Value Added Service models in Asia

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In the wake of slowing economies in Europe and the US, Asia is attracting greater investment as both a market as well as a manufacturing center. To maximize the returns on their investment, MNCs are regionalizing their Asia operations and reaping the benefits that leverage brings.

However, implementing a regionalized business model in Asia, requires careful planning. The traditional "Principal" structure offers operational and tax efficiencies, but may require IT systems and operational changes that are not timely for the business. Effective cash repatriation and treasury management are also important considerations.

As a Tax professional, being aware of the challenges is only part of the answer. It is also necessary to understand the possible models, the paths to change and the likely response from Tax Authorities in Asia, to execute effective planning. This webcast focuses on the Value Added Services (center-led) model for Asia.

Join our team of EY TESCM leaders as they discuss:

  • The regionalization wave, the benefits and challenges it brings in Asia
  • The transformation journeys and typical models - that we see companies implementing
  • The Value Added Services (Center-led) model to address specific challenges
  • Consideration of transfer pricing, tax risks and returns for VAS models



Matt Andrew


Matt is the Asia TESCM leader, responsible for EY's Asia TESCM Centre of Excellence, which is a dedicated team of TESCM professionals in Singapore, HK and Shanghai, responsible for the development of leading edge and market-relevant restructuring solutions for Asia, and establishing TESCM training for companies in Singapore.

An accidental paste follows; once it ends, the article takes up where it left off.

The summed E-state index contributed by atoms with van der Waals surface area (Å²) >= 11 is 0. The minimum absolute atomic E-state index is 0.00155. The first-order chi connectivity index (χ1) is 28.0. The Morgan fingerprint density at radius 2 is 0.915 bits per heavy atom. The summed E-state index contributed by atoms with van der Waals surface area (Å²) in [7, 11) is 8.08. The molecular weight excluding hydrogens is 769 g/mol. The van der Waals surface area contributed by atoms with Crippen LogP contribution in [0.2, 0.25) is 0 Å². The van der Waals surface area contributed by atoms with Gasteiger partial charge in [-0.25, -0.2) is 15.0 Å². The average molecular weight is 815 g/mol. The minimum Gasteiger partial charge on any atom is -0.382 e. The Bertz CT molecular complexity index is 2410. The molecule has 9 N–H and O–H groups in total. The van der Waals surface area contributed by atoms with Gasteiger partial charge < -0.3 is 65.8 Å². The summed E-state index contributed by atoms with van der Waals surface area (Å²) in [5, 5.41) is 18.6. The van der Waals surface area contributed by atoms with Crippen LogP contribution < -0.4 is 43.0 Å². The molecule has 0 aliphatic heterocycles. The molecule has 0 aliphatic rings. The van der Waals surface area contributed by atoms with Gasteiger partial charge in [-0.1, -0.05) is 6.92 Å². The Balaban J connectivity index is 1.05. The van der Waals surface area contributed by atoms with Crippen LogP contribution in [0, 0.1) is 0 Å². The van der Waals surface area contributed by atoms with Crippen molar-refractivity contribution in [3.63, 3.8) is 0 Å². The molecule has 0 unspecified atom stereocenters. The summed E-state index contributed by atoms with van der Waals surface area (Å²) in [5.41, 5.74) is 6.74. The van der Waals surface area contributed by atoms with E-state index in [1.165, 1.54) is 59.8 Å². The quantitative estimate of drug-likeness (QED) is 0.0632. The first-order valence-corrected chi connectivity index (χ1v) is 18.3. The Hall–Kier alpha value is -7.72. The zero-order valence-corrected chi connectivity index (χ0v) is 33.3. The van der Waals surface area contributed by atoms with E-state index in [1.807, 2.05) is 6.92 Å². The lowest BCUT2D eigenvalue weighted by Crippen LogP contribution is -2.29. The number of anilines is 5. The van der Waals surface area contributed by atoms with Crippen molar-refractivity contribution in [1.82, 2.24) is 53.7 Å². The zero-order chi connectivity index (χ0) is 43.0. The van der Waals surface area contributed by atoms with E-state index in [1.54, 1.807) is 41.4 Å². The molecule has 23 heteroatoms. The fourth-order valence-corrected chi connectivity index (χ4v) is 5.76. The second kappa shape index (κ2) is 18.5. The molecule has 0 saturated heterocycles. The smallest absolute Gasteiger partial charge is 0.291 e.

He brings more than 15 years of TESCM restructuring and transfer pricing experience, working with multinational companies in Singapore, Hong Kong, New Zealand, Australia, the Netherlands, Switzerland, Ireland and the United States, seeking to restructure their operations.

His experience includes establishing a range of business models, including principal structures, specialised structures for domestic transactions and centralised procurement and other service models (in Singapore, Hong Kong, Netherlands, Switzerland and Ireland).

Matt's restructuring experience spans the gamut from feasibility to implementation phases, providing solutions that integrate specialist international tax, transfer pricing, indirect tax/customs and advisory support.

He has led restructuring projects for clients in agribusiness, consumer goods, engineering services, life sciences, oil & gas and finance industries, for Asia Pacific, European and U.S. corporations.

Matt has received a Bachelor of Law, Bachelor of Arts and Masters in Politics and Economics, and is a Barrister and Solicitor of the New Zealand High Court, a Member of the Singapore Institute of Taxation Professionals and the Taxation Institute of Australia.

Edvard Rinck


Edvard is a partner in EY's Tax Effective Supply Chain Management (TESCM) practice in our Greater China Sub-Area, based in Hong Kong. He has more than 19 years of experience as a tax professional and has worked exclusively on TESCM engagements since 1997. Before coming to Asia in 2011, Edvard has lived and worked in the Netherlands, Hungary, the United States and Switzerland.

Edvard has extensive experience as a workstream leader for direct tax and transfer pricing (DTTP) in TESCM engagements; leading alignment of business and tax design of organization, processes and key performance indicators; and as a TESCM overall project leader and integrator.

As a TESCM project leader, he has led many projects involving design and implementation of centralised business models (including procurement) in different regions, as well as limited risk manufacturing, R&D, engineering and distribution operations.

He brings experience working across a number of industries: automotive, white goods manufacturing, industrial manufacturing, fast moving consumer goods, life sciences, apparel and electronics sectors.

Edvard received a bachelor degree in Business Administration from Nijenrode University, Breukelen, the Netherlands and a doctoral degree in Fiscal Economics from Erasmus University, Rotterdam, the Netherlands.